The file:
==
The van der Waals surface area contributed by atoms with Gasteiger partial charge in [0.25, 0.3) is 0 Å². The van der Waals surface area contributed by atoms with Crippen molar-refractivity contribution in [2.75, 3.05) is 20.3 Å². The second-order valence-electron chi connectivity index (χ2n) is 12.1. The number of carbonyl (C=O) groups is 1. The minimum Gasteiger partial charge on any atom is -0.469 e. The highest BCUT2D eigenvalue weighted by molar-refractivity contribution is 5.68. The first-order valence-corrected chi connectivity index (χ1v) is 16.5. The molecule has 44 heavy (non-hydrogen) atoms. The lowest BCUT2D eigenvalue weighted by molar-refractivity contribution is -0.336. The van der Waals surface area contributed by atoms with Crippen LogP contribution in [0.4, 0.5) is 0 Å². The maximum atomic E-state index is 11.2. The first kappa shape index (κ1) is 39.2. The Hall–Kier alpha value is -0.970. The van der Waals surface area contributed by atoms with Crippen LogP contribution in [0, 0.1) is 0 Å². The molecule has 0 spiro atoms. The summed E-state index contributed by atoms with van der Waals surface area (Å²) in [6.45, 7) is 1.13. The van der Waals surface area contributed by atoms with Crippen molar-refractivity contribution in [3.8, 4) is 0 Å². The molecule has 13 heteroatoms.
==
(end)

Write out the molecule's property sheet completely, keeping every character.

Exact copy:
The van der Waals surface area contributed by atoms with Gasteiger partial charge in [0.25, 0.3) is 0 Å². The van der Waals surface area contributed by atoms with Crippen molar-refractivity contribution in [2.75, 3.05) is 20.3 Å². The second-order valence-electron chi connectivity index (χ2n) is 12.1. The number of carbonyl (C=O) groups is 1. The minimum Gasteiger partial charge on any atom is -0.469 e. The highest BCUT2D eigenvalue weighted by molar-refractivity contribution is 5.68. The first-order valence-corrected chi connectivity index (χ1v) is 16.5. The molecule has 44 heavy (non-hydrogen) atoms. The lowest BCUT2D eigenvalue weighted by molar-refractivity contribution is -0.336. The van der Waals surface area contributed by atoms with Crippen LogP contribution in [0.4, 0.5) is 0 Å². The maximum atomic E-state index is 11.2. The first kappa shape index (κ1) is 39.2. The Hall–Kier alpha value is -0.970. The van der Waals surface area contributed by atoms with Crippen LogP contribution in [0, 0.1) is 0 Å². The molecule has 0 spiro atoms. The summed E-state index contributed by atoms with van der Waals surface area (Å²) in [6.45, 7) is 1.13. The van der Waals surface area contributed by atoms with Crippen molar-refractivity contribution in [3.8, 4) is 0 Å². The molecule has 13 heteroatoms.